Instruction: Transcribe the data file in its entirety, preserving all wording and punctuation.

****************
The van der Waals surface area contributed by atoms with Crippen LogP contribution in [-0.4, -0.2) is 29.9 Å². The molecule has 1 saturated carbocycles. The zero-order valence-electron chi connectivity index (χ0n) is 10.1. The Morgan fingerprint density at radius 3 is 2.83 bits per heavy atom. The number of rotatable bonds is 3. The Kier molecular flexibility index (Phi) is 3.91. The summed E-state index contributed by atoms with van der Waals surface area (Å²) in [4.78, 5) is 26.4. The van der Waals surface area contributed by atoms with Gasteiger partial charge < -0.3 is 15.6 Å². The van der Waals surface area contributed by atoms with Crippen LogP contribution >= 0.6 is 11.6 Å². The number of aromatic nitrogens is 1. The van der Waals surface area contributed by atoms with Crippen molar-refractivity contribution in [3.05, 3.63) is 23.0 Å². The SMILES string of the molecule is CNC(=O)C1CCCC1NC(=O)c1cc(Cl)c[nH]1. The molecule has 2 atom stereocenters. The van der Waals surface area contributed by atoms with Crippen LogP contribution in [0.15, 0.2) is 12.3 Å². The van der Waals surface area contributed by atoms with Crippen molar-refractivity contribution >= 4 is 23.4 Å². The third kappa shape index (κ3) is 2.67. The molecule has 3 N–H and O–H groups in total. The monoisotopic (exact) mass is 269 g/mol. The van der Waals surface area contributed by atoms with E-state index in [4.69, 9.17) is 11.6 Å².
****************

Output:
The van der Waals surface area contributed by atoms with Crippen LogP contribution in [-0.4, -0.2) is 29.9 Å². The molecule has 1 saturated carbocycles. The zero-order valence-electron chi connectivity index (χ0n) is 10.1. The Morgan fingerprint density at radius 3 is 2.83 bits per heavy atom. The number of rotatable bonds is 3. The Kier molecular flexibility index (Phi) is 3.91. The summed E-state index contributed by atoms with van der Waals surface area (Å²) in [4.78, 5) is 26.4. The van der Waals surface area contributed by atoms with Gasteiger partial charge < -0.3 is 15.6 Å². The van der Waals surface area contributed by atoms with Crippen LogP contribution >= 0.6 is 11.6 Å². The number of aromatic nitrogens is 1. The van der Waals surface area contributed by atoms with Crippen molar-refractivity contribution in [3.05, 3.63) is 23.0 Å². The SMILES string of the molecule is CNC(=O)C1CCCC1NC(=O)c1cc(Cl)c[nH]1. The molecule has 2 atom stereocenters. The van der Waals surface area contributed by atoms with Crippen LogP contribution in [0.15, 0.2) is 12.3 Å². The van der Waals surface area contributed by atoms with Crippen molar-refractivity contribution >= 4 is 23.4 Å². The third kappa shape index (κ3) is 2.67. The molecule has 3 N–H and O–H groups in total. The monoisotopic (exact) mass is 269 g/mol. The van der Waals surface area contributed by atoms with E-state index in [4.69, 9.17) is 11.6 Å².